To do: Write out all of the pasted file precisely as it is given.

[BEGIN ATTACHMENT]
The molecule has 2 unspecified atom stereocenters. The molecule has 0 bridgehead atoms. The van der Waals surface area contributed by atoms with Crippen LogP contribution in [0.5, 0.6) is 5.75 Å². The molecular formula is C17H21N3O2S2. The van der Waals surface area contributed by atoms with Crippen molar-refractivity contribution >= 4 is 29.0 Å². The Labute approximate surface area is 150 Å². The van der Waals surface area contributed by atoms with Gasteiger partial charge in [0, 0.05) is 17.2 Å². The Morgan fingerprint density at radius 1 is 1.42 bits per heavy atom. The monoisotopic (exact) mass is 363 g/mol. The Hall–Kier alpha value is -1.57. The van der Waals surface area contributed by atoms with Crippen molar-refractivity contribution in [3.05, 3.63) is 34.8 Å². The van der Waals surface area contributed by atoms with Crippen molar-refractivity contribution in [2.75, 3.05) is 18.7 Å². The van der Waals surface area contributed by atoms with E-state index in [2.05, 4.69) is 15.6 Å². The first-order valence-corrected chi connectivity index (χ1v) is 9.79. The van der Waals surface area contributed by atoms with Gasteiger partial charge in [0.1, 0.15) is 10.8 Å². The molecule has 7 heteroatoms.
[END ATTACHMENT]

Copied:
The molecule has 2 unspecified atom stereocenters. The molecule has 0 bridgehead atoms. The van der Waals surface area contributed by atoms with Crippen LogP contribution in [0.5, 0.6) is 5.75 Å². The molecular formula is C17H21N3O2S2. The van der Waals surface area contributed by atoms with Crippen molar-refractivity contribution >= 4 is 29.0 Å². The Labute approximate surface area is 150 Å². The van der Waals surface area contributed by atoms with Gasteiger partial charge in [0, 0.05) is 17.2 Å². The Morgan fingerprint density at radius 1 is 1.42 bits per heavy atom. The monoisotopic (exact) mass is 363 g/mol. The Hall–Kier alpha value is -1.57. The van der Waals surface area contributed by atoms with Crippen molar-refractivity contribution in [3.05, 3.63) is 34.8 Å². The van der Waals surface area contributed by atoms with Crippen molar-refractivity contribution in [2.75, 3.05) is 18.7 Å². The van der Waals surface area contributed by atoms with E-state index in [2.05, 4.69) is 15.6 Å². The first-order valence-corrected chi connectivity index (χ1v) is 9.79. The van der Waals surface area contributed by atoms with Gasteiger partial charge in [0.1, 0.15) is 10.8 Å². The molecule has 7 heteroatoms.